To some extent it is correct to state that the First World War started more by accident than by design. However, it can be argued that many nations within Europe had planned for war and some even pushed for war. Despite this, those nations never wished for a full scale World War'. They were hoping for a war on a much smaller scale, for example, the earlier Balkan wars of 1912 and 1913. In this essay I will discuss both sides of the argument; an accidental war and the planned war. I will then conclude the essay with which side of the argument I believe holds the strongest position.
There are many different angles to be looked at on the origins of the First World War. They include how different countries related to each other in an era of multi national empires; the military thinkers or planners of the time and the weapons available. Other points to consider include the beliefs of people at the time and attitudes to war, the question on whether Germany was the main cause of the outbreak of war, how did the arms race affect the pre-war crises and how did the alliance structures of the central and entente powers make a general war unavoidable?
One must study the empires before 1914 and what threats arose from various people as they attempted to obtain freedom and nationalism. There is also the development of the two Alliances; the Central and Entente powers and did these keep the peace or did they make war inevitable? There is also the military preparations and planning within the nations of Europe, due to new technology and weapons; an example being the new British warship the Dreadnought. Germany's intentions must also be taken into consideration. Was Germany, like all the other European countries, willing to risk war or did they have intentions for a war of expansion and domination?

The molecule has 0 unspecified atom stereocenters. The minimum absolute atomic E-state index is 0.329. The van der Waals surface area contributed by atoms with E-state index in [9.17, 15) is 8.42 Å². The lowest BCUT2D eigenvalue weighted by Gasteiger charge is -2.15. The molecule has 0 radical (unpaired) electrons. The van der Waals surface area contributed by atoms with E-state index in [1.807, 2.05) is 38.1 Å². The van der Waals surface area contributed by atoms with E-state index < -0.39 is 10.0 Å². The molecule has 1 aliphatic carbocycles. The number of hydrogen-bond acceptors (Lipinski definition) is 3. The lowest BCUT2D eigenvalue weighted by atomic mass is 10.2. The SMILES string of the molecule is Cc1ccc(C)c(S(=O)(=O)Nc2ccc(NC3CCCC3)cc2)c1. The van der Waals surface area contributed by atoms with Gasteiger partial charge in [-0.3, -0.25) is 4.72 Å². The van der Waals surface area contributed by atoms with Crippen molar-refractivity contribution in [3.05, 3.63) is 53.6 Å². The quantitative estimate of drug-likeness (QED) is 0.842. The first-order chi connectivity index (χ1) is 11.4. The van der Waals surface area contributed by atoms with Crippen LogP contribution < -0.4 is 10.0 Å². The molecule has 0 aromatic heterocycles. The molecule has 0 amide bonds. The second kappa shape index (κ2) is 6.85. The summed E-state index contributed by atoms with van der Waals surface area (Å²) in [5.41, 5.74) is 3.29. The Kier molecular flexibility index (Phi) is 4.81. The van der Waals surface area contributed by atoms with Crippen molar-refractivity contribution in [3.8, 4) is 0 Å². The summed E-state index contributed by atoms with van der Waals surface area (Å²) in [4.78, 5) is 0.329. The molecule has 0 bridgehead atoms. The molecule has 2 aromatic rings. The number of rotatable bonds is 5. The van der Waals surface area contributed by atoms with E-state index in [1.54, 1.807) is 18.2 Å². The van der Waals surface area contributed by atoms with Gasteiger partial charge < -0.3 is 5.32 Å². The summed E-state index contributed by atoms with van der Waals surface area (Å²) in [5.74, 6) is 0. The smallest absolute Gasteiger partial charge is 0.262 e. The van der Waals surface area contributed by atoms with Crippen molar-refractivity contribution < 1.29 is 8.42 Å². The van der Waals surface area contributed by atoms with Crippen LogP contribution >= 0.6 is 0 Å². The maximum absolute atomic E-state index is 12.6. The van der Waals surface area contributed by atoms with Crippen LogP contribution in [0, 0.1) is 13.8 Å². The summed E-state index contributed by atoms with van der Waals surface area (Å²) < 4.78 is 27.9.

I will discuss all of these points within this essay.
A planned war?
It was after the
Bibliography: F.R. Bridge, 1914: The Coming of the First World War 2nd Edition (London, 1988) N. Ferguson, The Pity of War 1914 – 1918 (London, 1999) D.F. Fleming, The Origins and Legacies of World War I (London, 1969) Gerard J De Groot, The First World War (Basingstoke, 2001) Ruth Henig, The Origins of the First World War 2nd Edition (London, 1993) James Joll, Europe Since 1870: An International History 4th Edition (Middlesex, 1990) James Joll and Gordon Martel, The Origins of the First World War 3rd Edition (Harlow, 2007) Annika Mombauer, The Origins of the First World War: Controversies and Consensus (London, 2002) David Stevenson, ‘War by Timetable? The Railway Race before 1914 ', Past and Present, No. 162 (Feb 1999), pp. 163-194 L.C.F. Turner, Origins of the First World War (London, 1970)